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Title: Modelling cancellous bone screw performance using finite element models
Authors: Piper, Antony T.
Advisors: Brown, C
Keywords: Intramedullary implants;Screw pull-out;Cement augmentation;Bone cement
Issue Date: 2016
Publisher: Brunel University London
Abstract: Implants such as intramedullary nails or cancellous screws are used to mechanically stabilize fractures in bone. They provide reinforcement to the bone if they find good purchase in cancellous bone. Not all implants hold enough loads for mechanical stability and pull-out or cut-out may happen in some cases. This is linked to the interface between the bone and the implant. Computer modelling techniques are used to investigate both the effects of cut-out in a femur model, and the pull-out forces of cancellous bone screws. The bone geometry was based on CT scanned cancellous bone and converted using Mimics® software. The finite element models were produced in ANSYS®. Simple bone models were used to examine a fractured femur under standard gait loading. These models were continuum models and idealised the screw to bone interface in order to ease computational demand. The models were used to investigate the ideal positions of intramedullary devices lag screws on an anterior-posterior view of the implant location. In accordance with literature, an inferior-central or central-central position was the best position of the lag screw, while a superior-anterior or inferior-anterior position was adverse. The introduction of multi-scale modelling in order to investigate cut-out with a discrete bone model was not achieved. Discrete cancellous bone models were used to examine some of the cancellous screw characteristics, including pitch, inner diameter and proximal half angle, while a cancellous screw was also studied using a model of cancellous bone with a range of bone densities. The calculated reaction force for a pull-out of 0.2mm shows the influence of some parameters. Change in the proximal half angle increased the stiffness and strength by about 15% in line with the experimental findings of others, while apparent density changes of 2.5% increased the forces threefold. A significant reduction in reaction force was observed when a particular screw geometry in lower apparent density bone was modelled and rotated through 180° on a plane. Examination of the geometry of the bone/screw interface shows that in certain positions there is very little cancellous bone to support the implant. This will lead to low strength and is very difficult to predict. The same models were used to examine the effect of increasing bone stiffness adjacent to the implant and the use of a cement layer to augment the screw model. The increasing stiffness concluded that an increase in pull-out stiffness can be achieved, even in low quality bone, while the cement augmentation showed a significant increase in pull-out strength, though it was idealised as bonded to the bone and screw.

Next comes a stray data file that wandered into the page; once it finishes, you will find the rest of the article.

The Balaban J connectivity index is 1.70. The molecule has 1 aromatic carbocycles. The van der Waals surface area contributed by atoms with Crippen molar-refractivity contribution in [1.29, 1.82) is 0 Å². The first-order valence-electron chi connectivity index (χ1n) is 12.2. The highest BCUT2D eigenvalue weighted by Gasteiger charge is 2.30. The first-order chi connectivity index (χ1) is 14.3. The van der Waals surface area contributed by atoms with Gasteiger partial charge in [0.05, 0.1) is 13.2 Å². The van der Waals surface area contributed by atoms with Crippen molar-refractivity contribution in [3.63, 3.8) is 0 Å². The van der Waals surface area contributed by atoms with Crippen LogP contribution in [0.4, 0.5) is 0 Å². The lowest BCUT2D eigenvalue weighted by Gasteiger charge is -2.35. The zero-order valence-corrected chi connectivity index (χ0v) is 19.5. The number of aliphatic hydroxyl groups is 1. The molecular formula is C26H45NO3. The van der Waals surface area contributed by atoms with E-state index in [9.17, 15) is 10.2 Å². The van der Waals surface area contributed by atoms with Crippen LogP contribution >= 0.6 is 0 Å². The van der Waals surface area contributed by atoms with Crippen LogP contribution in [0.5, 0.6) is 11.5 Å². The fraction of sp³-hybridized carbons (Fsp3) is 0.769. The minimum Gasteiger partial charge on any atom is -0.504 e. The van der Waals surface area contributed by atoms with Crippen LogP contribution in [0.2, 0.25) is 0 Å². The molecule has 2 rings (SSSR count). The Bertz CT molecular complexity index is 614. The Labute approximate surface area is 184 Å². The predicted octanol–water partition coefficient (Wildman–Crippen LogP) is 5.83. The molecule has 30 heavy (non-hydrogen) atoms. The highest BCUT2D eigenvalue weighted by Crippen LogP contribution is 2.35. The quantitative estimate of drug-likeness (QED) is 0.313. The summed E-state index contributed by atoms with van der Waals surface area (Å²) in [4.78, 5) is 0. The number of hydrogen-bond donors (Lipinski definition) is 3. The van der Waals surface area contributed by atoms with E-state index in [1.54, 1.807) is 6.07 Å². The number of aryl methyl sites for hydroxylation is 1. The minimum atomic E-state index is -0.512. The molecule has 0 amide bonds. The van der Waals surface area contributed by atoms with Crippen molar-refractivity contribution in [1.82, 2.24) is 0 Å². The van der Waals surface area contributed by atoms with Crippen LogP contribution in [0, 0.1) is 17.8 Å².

Description: This thesis was submitted for the award of Doctor of Philosophy and was awarded by Brunel University London
Appears in Collections:Mechanical and Aerospace Engineering
Dept of Mechanical Aerospace and Civil Engineering Theses

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